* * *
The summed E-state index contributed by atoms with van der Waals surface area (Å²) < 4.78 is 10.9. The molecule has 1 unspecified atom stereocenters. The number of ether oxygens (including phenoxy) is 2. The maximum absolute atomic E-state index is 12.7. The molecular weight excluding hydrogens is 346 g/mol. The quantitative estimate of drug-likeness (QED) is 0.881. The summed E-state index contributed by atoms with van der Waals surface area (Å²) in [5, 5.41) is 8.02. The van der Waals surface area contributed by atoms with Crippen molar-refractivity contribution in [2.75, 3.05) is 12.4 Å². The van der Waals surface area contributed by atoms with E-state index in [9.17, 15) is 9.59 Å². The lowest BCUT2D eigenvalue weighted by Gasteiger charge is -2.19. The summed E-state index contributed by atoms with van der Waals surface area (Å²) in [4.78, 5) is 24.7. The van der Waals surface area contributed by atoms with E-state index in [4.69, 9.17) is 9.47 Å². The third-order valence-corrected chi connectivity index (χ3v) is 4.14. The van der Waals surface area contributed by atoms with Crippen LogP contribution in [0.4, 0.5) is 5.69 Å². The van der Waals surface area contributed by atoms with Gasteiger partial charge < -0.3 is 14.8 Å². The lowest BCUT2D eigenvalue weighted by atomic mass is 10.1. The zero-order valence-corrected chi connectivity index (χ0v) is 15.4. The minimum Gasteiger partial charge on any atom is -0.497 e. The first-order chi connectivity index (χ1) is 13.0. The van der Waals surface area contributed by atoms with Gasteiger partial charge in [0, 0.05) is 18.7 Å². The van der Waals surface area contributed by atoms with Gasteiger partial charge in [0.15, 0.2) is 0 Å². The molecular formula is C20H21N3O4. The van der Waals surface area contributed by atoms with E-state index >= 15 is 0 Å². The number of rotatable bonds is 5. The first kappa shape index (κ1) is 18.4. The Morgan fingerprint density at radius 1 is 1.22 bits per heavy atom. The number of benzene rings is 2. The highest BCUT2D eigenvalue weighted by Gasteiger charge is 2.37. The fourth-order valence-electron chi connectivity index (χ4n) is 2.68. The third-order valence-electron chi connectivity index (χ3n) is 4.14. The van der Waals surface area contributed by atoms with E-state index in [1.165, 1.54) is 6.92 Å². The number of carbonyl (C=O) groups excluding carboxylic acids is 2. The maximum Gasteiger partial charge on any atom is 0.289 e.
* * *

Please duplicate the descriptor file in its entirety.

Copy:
The summed E-state index contributed by atoms with van der Waals surface area (Å²) < 4.78 is 10.9. The molecule has 1 unspecified atom stereocenters. The number of ether oxygens (including phenoxy) is 2. The maximum absolute atomic E-state index is 12.7. The molecular weight excluding hydrogens is 346 g/mol. The quantitative estimate of drug-likeness (QED) is 0.881. The summed E-state index contributed by atoms with van der Waals surface area (Å²) in [5, 5.41) is 8.02. The van der Waals surface area contributed by atoms with Crippen molar-refractivity contribution in [2.75, 3.05) is 12.4 Å². The van der Waals surface area contributed by atoms with E-state index in [9.17, 15) is 9.59 Å². The lowest BCUT2D eigenvalue weighted by Gasteiger charge is -2.19. The summed E-state index contributed by atoms with van der Waals surface area (Å²) in [4.78, 5) is 24.7. The van der Waals surface area contributed by atoms with E-state index in [4.69, 9.17) is 9.47 Å². The third-order valence-corrected chi connectivity index (χ3v) is 4.14. The van der Waals surface area contributed by atoms with Crippen LogP contribution in [0.4, 0.5) is 5.69 Å². The van der Waals surface area contributed by atoms with Gasteiger partial charge < -0.3 is 14.8 Å². The lowest BCUT2D eigenvalue weighted by atomic mass is 10.1. The zero-order valence-corrected chi connectivity index (χ0v) is 15.4. The minimum Gasteiger partial charge on any atom is -0.497 e. The first-order chi connectivity index (χ1) is 13.0. The van der Waals surface area contributed by atoms with Gasteiger partial charge in [0, 0.05) is 18.7 Å². The van der Waals surface area contributed by atoms with Gasteiger partial charge in [0.15, 0.2) is 0 Å². The molecular formula is C20H21N3O4. The van der Waals surface area contributed by atoms with E-state index >= 15 is 0 Å². The number of rotatable bonds is 5. The first kappa shape index (κ1) is 18.4. The Morgan fingerprint density at radius 1 is 1.22 bits per heavy atom. The number of benzene rings is 2. The highest BCUT2D eigenvalue weighted by Gasteiger charge is 2.37. The fourth-order valence-electron chi connectivity index (χ4n) is 2.68. The third-order valence-electron chi connectivity index (χ3n) is 4.14. The van der Waals surface area contributed by atoms with E-state index in [1.165, 1.54) is 6.92 Å². The number of carbonyl (C=O) groups excluding carboxylic acids is 2. The maximum Gasteiger partial charge on any atom is 0.289 e.